Not wanting to be long on description and short on remedy, what does this mean for us, the Body? In a world that is opposed to its Creator, steeped in rebellion no different from Eden’s, we find encouragement by the writer of Hebrews. We must hold fast to the Lord and our profession of salvation in Him alone, extending this “holding” through His Word to every truth and gift of God that He has given to us.
How is your grip today? There is one Word. Only one Savior. There is one truth of our creation: male and female. There is one defining truth of the institution of biblical marriage. Of family. For God’s sake, have you not read? The Creator has fashioned only one race.
We are to grasp the importance of living this life and worshiping God from a clean conscience, not yielding to coercion. It is apparent, now with truth declared fluid and relative, that we will not be in the popular, majority camp. Our perception by the world will be that of being “the problem,” much as we see of the despised early church in the Book of Acts. Not surprisingly, this hatred will also come through much of the apostate “church” that is following lockstep in their religion of humanism. The Lord, who does not know them, has noted them, already.
So again, how’s your grip? The road is going to get rougher.
The writer of Hebrews does not pull his punch. “Let us consider” is a call for each of us to think deeply about how our individual involvement in corporate worship makes a difference. How our testimony among the assembly is absolutely critical and essential. How our corporate time is truly for us as priests, to minister before our Lord in the holy place, and in so doing, to serve one another. We are coming together first to give, and in our giving, we then receive.
In worship, may we be led of God’s Spirit to be aware of all who are around us, regardless of age, race, income, background… that we assemble together – not immediately split into conventional, cultural groupings – and in that assembly, in sincere heart with full assurance of faith, we hold up our confession of hope in Christ.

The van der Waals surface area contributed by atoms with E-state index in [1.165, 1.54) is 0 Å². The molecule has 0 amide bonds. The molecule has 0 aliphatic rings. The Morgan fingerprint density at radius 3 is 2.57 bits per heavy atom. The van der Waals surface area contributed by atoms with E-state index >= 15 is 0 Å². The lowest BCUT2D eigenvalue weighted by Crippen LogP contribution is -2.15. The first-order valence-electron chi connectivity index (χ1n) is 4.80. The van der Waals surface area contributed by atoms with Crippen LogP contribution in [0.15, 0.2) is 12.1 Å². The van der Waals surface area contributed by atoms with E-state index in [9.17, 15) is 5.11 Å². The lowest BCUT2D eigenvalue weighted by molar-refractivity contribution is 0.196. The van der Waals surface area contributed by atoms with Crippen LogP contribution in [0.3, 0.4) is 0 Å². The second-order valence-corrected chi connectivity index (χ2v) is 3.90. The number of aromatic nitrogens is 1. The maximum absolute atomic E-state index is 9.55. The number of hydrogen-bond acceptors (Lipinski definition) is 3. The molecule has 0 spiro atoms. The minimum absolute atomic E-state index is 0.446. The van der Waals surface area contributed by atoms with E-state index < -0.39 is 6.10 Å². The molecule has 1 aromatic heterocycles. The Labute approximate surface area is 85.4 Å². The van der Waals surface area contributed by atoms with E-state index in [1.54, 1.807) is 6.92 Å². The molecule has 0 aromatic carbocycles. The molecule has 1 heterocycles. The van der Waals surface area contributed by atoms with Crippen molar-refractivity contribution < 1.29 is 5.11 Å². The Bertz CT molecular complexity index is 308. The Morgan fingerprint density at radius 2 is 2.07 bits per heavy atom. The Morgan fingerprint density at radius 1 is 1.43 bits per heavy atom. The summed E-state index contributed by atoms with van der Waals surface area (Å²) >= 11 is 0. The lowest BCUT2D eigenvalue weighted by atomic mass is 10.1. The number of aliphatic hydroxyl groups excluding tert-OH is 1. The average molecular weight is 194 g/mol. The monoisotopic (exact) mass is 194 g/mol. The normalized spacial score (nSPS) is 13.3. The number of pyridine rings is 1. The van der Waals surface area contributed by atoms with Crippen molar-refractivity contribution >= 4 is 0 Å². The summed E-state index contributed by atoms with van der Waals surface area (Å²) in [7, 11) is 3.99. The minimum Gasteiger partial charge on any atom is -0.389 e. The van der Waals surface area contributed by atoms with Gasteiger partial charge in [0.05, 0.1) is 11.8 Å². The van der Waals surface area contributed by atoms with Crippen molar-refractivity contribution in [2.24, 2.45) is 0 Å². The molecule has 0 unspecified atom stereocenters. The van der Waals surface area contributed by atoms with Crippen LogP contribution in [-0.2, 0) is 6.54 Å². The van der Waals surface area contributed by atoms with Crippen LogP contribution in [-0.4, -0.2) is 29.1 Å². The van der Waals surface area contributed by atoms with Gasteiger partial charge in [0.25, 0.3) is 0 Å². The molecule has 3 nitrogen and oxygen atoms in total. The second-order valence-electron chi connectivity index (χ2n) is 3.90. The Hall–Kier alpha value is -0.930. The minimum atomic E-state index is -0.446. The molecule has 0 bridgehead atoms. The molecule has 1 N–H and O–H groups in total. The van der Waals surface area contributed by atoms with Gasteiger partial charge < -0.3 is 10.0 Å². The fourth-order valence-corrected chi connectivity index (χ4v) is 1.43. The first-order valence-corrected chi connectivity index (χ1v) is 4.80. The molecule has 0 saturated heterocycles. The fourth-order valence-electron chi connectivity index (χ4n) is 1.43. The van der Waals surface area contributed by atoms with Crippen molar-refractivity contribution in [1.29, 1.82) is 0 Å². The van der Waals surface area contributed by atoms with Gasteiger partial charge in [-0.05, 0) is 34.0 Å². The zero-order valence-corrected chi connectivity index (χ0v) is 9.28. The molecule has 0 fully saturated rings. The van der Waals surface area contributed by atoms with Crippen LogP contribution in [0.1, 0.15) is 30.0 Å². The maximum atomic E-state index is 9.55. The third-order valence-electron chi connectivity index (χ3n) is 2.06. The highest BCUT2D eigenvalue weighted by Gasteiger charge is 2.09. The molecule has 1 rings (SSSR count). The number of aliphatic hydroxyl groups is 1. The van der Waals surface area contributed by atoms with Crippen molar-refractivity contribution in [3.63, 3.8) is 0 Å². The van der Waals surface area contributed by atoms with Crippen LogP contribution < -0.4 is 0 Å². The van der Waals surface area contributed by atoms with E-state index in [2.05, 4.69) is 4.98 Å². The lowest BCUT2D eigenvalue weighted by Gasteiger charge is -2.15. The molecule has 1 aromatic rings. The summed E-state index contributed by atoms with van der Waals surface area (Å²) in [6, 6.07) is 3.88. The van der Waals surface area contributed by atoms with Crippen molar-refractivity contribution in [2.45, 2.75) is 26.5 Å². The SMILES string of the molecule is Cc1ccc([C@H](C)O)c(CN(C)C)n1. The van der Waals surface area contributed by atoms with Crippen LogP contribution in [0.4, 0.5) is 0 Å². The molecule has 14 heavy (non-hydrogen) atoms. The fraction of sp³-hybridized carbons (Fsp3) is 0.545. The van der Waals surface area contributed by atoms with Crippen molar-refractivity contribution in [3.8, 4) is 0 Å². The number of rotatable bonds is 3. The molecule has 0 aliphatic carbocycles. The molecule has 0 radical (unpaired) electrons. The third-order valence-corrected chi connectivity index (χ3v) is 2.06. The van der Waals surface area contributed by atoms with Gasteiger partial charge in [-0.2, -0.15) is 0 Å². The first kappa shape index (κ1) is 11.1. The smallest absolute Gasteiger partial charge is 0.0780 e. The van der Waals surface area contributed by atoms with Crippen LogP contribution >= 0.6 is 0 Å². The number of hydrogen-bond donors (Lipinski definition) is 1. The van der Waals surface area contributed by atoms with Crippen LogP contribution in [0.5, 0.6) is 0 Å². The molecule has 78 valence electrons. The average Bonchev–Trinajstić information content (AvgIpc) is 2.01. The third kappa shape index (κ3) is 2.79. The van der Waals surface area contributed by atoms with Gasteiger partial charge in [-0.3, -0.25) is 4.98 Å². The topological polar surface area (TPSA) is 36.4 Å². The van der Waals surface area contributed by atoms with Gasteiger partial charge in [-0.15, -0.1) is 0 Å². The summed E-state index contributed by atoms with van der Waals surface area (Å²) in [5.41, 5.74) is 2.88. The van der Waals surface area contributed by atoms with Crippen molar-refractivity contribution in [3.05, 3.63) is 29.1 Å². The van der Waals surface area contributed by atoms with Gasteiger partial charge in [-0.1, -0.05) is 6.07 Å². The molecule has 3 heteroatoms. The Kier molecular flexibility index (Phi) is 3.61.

May it be that our children may learn what it means to sit under God’s Word, as a family. That they grow to see it is our call to worship Him together, as the Body. That we realize we all have a necessary contribution to make to our corporate worship. And that we, the “learned,” may even relearn the same things!
As is the habit of some: Some found it difficult to assemble, even before the pandemic on a sunny day. The past year has further sifted that truth out. Many today may find it hard to break from the newly formed habit of isolation. A spirit of discipline will need to be embraced soberly.
Remember this truth: There are some that would love to attend that simply cannot. For these, we will always have a video service. This should not be the norm for those able-bodied who are perfectly capable to come in person. Convenience, mood and schedules should not determine my corporate involvement in worship. These were never a factor for sporting events or travel, were they?
Some may realize that even when faithfully attending services, there has long been a theme of isolating; wanting to receive but not give. Flitting in and out, as one grabs a to-go order. May the Lord grow them, and dispel that mindset that stunts personal and corporate growth.
So we continue, and so we begin again – looking forward to our worship, service, and mutual encouragement in the truths of the Lord.
And that, for a starting point, is why we are moving forward in Worshiping Together.
I was glad when they said to me, “Let us go to the house of the LORD.” Psalm 122:1